Democratic Gov. Tony Evers said it would be “catastrophic” if a judge were to strike down his COVID-19 mask mandate, but he thinks the order will withstand a legal challenge.

“We believe we’re in a good position here,” Evers said in an interview aired Sunday on “UpFront,” produced in partnership with

The conservative Wisconsin Institute for Law & Liberty has filed suit over the mandate, and a St. Croix County judge is hearing the case.

“Most of the people in the state of Wisconsin do support face coverings, and they know that it’s an important part of keeping safe and keeping their neighbors safe. So we do believe it will stay in place,” Evers said.

If it is struck down, Evers said “we’ll find another way. We’ll try local people to take it up.”

Evers said his greatest concern with coronavirus right now is adequate hospital space, especially in the Fox Valley. The coronavirus field hospital set up months ago at State Fair Park in West Allis is due to start receiving its first patients within days.

“The virus is frankly right now out of control. We’re setting records on a regular basis,” Evers said.

Evers also said his administration is talking with Milwaukee Mayor Tom Barrett’s office about the city continuing with its own coronavirus control plan, and not following the guv’s new directive that most public gathering places limit themselves to 25 percent occupancy.

“Their claim is their system is better for the city of Milwaukee,” Evers said. “I am concerned. The number of people that are in small areas is an issue. And Milwaukee isn’t immune to that. But we’re in discussions with the mayor’s office on that.”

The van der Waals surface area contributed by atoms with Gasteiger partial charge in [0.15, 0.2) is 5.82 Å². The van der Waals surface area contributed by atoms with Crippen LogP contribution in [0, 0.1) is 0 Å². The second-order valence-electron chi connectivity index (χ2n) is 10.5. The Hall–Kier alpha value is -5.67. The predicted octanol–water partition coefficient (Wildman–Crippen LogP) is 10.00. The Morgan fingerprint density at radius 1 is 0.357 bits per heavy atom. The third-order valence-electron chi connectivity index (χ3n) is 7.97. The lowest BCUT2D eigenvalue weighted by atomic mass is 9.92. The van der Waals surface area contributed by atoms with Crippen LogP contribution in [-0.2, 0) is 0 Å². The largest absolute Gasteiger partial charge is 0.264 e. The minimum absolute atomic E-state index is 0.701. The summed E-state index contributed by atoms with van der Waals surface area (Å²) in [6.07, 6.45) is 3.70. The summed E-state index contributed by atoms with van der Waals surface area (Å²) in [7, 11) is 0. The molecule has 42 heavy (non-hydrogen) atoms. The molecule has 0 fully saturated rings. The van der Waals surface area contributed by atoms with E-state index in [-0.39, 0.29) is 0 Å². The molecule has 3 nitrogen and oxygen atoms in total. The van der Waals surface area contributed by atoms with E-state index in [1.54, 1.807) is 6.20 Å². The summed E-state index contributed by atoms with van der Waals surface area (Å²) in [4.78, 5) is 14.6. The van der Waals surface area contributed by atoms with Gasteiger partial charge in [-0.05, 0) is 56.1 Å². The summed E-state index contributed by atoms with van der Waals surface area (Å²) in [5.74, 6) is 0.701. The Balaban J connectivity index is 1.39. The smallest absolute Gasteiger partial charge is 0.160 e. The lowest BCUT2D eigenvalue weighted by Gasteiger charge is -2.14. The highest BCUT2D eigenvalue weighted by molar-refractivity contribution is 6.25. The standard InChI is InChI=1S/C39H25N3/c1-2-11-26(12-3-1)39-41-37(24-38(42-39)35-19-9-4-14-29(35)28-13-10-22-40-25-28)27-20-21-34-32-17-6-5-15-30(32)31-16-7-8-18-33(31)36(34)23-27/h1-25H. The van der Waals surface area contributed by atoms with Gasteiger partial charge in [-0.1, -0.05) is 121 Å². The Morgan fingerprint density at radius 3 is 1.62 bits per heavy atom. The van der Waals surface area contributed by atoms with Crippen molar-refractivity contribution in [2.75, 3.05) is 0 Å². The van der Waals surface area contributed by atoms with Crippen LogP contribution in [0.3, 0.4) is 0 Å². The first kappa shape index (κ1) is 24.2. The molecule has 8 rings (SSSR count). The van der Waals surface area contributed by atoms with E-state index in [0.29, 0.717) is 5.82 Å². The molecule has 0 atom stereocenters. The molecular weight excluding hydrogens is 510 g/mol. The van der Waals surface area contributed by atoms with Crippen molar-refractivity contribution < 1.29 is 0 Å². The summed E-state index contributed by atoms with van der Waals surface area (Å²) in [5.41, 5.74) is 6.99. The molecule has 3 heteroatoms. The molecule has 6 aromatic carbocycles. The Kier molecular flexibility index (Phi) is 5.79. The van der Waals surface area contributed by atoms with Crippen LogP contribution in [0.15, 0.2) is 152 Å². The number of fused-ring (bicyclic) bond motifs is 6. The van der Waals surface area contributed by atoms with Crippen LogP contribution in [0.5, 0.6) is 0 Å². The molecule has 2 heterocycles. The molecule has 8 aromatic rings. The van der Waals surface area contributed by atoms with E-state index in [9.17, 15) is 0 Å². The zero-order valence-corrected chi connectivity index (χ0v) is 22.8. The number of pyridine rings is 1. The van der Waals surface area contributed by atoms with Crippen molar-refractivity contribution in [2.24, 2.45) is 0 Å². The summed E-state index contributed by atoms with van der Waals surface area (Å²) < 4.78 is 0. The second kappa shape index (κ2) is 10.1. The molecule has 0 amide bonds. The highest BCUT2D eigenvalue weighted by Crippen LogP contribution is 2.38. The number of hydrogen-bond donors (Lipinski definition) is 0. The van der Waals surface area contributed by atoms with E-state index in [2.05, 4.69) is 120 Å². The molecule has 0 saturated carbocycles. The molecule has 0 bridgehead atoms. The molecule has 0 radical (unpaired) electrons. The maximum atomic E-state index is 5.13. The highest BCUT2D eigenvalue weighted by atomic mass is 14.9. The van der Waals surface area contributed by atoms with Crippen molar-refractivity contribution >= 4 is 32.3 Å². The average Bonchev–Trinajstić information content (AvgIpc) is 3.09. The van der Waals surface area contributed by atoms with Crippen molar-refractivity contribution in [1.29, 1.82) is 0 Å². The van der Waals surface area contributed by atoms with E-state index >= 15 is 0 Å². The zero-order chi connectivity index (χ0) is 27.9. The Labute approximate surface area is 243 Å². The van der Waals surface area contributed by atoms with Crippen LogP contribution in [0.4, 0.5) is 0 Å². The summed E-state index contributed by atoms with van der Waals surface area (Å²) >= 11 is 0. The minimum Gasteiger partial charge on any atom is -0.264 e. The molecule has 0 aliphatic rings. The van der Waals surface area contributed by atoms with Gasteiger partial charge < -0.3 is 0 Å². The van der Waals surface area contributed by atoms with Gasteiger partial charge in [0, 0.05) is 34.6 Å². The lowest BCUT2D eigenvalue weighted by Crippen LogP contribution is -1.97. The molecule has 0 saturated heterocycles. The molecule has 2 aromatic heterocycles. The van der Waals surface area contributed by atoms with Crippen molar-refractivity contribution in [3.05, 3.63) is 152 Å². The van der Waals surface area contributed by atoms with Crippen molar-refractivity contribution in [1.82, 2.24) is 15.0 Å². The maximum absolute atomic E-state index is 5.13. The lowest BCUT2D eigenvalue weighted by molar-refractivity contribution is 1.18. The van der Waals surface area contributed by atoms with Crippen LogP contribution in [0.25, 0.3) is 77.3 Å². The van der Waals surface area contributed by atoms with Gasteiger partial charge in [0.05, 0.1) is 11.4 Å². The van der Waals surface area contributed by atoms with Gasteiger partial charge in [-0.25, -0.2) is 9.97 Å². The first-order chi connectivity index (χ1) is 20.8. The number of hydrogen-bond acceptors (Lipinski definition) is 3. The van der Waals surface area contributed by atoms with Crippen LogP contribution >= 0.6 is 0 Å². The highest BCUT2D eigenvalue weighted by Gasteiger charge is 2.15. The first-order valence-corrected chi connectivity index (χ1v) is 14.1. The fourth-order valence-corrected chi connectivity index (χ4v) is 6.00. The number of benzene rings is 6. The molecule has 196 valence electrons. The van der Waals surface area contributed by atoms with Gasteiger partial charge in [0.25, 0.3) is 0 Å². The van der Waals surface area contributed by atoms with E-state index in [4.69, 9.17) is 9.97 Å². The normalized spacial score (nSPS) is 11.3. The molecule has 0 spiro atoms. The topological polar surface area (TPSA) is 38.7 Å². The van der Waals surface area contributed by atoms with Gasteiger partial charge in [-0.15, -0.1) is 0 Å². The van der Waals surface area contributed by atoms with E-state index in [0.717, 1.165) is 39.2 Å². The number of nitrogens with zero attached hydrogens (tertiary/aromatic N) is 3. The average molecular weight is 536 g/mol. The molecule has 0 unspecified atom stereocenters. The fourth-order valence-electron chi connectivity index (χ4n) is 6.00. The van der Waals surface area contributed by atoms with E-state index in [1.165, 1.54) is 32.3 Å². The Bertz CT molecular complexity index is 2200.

The governor said he believed his administration would reach an “accommodation” with Milwaukee.

“UpFront” reporter Matt Smith also asked Evers about GOP Assembly Speaker Robin Vos’ recent request for a meeting.

“Is that going to happen?” Smith asked.

“Well I don’t know if it’s going to happen in what time frame, but sure, we’ll meet at some time. But the bottom line is, we know what I support. I support people staying safer at home, I support face coverings, and I support limits on gatherings. And we know that he does not support those things. So I would sure like to know going in what he is supportive of,” Evers said.

Smith also asked Evers about the recent Marquette University Law School Poll that showed Evers’ approval rating has dropped. Evers attributed it to pandemic fatigue.

“People get tired of the pandemic. There’s no surprise there,” the governor said. “It’s frustrating and tiring for people, but we have to pull together as a state.”

Smith also asked Evers if he plans to run for re-election in 2022.

“Too early to talk about that. I am spending my time and efforts making sure that Joe Biden becomes president, and we have a successful group of people getting in the Legislature. So it’s way too early to talk about that,” Evers said.

Also on the program, Seema Verma, a member of the White House Task Force on Coronavirus, said the federal government was ready to help Wisconsin in its current COVID-19 surge.

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